ESO Observations of Comet Tempel 1


FORS2 Image of the Comet taken on July 2, 2005
FORS2 image of Comet Tempel 1, taken during the night of July 2 to 3, 2005. The R-band image appears in a logarithmic grey scale on the left. On the right image, it has been processed using a method that enhances the low contrast features in the coma (by subtracting a mean radial profile). This puts in evidence the various "fans" and "jets" that correspond to areas of the nucleus surface that are more active (i.e. releasing more dust and gas in space) than the surrounding. The scale in kilometres indicates the extension of the coma - the nucleus, only 6km long, is completely hidden in the single central pixel of the image.

ESO PR Photo 02a/05

False-colour image taken with EMMI/NTT
False-colour image of Comet Tempel 1 observed with EMMI on the NTT during the night of July 2-3, 2005. Background stars passing through the field of view due to the motion of the comet, appear like a "string of pearls" at the upper edge of the image. The colour coding in these star trails represents the usage of three filters transmitting light in different wavelength regions in the blue and UV part of the spectrum: red colour represents the transmission filter for light typical for C3 gas, green for the CN gas and blue for dust reflected sunlight in the coma. The field of view is 6 x 6 arcmin, i.e. 133000 x 133000 km at the distance of the comet. North is up and East is to the right. In the image the sun is on the right hand side of the comet.

Comet 9P/Tempel 1

Spectra of Comet 9P/Tempel 1 (EMMI/NTT and UVES/VLT)
A high quality spectrum covering the full optical range has recently been obtained with the UV-Visual Echelle Spectrograph (UVES) at the Very Large Telescope (VLT) KUEYEN telescope at Paranal and will serve as a reference to which post impact data will be compared. This high quality spectrum contains information about the composition of the material coming from the crust of the nucleus and will serve as a reference to which post impact data will be compared. A few days before the UVES observations, two lower resolution spectra were also obtained with EMMI, the spectrograph of the NTT at the La Silla Observatory (Chile). Similiar long-slit spectra will be obtained during the six nights following the date of the impact using the instrument FORS2 mounted on the VLT ANTU telescope at Paranal Observatory. These spectra will allow astronomers at ESO to detect molecules released. See more info on the Looking for molecules page.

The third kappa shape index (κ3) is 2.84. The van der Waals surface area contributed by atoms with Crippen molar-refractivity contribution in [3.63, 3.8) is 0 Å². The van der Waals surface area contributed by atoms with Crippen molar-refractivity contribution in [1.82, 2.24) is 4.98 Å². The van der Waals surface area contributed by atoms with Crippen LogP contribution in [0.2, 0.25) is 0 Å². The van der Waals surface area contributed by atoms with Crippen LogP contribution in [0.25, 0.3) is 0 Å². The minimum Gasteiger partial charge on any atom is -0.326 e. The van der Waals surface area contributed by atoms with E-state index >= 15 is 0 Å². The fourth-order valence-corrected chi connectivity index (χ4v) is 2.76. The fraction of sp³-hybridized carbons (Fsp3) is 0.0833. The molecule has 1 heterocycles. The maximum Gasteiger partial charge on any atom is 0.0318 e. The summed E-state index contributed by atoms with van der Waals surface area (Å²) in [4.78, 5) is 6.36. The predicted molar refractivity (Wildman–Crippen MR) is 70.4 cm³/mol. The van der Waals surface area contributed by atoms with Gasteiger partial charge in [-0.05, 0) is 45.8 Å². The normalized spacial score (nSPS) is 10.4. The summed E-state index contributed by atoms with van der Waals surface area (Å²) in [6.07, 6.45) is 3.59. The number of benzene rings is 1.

Comet 9P/Tempel 1

Comet 9P/Tempel 1 (EMMI/NTT)
New image of Comet 9P/Tempel 1 taken with the EMMI instrument on ESO's New Technology Telescope at La Silla on May 31. The image is rather similar to the one taken one month earlier, which is good news as it indicates no major change in the activity of the comet, making it more easy to discern the effects of the impact. The image was taken as part of the continuous monitoring of the Comet. Read more about it here. Details on how this image was produced from the raw image is also available.

Comet 9P/Tempel 1

Comet 9P/Tempel 1 (1.54m Danish Telescope, La Silla)
Comet Tempel 1 observed, as part of the PLANET collaboration, on June 11 with the Danish 1.54m telescope at ESO, La Silla, Chile. Apart from the comet, a satellite is seen passing right over La Silla, marking its track through the upper right part of the image. The meteor-like trail of the satellite is caused by rapid small-scale changes in the atmosphere during the exposure. The trail is approximately 1 arcminute long, and will have been passed by the satellite in less than a second. During the 800 second long exposure, the telescope was following the comet's movement over the sky, which cause the stars to form small stripes on the exposure. Gas evaporating from the comet, forms the 100,000 km large coma of gas seen in the picture. The Sun is toward the upper left of the picture, causing the elongated form of the comets coma. Here, only 3 weeks before the impact, there is no trace of major gas eruptions in the comet, and it is hoped that this situation will continue until the impact on July 4, because no natural activity from the comet itself, will make it easier to interpret the effect of the man-made impact on July 4. The observer was Uffe Grae Joergensen from the Niels Bohr Institute, Copenhagen, Denmark.


You can compare these images with one image taken by the Deep Impact spacecraft.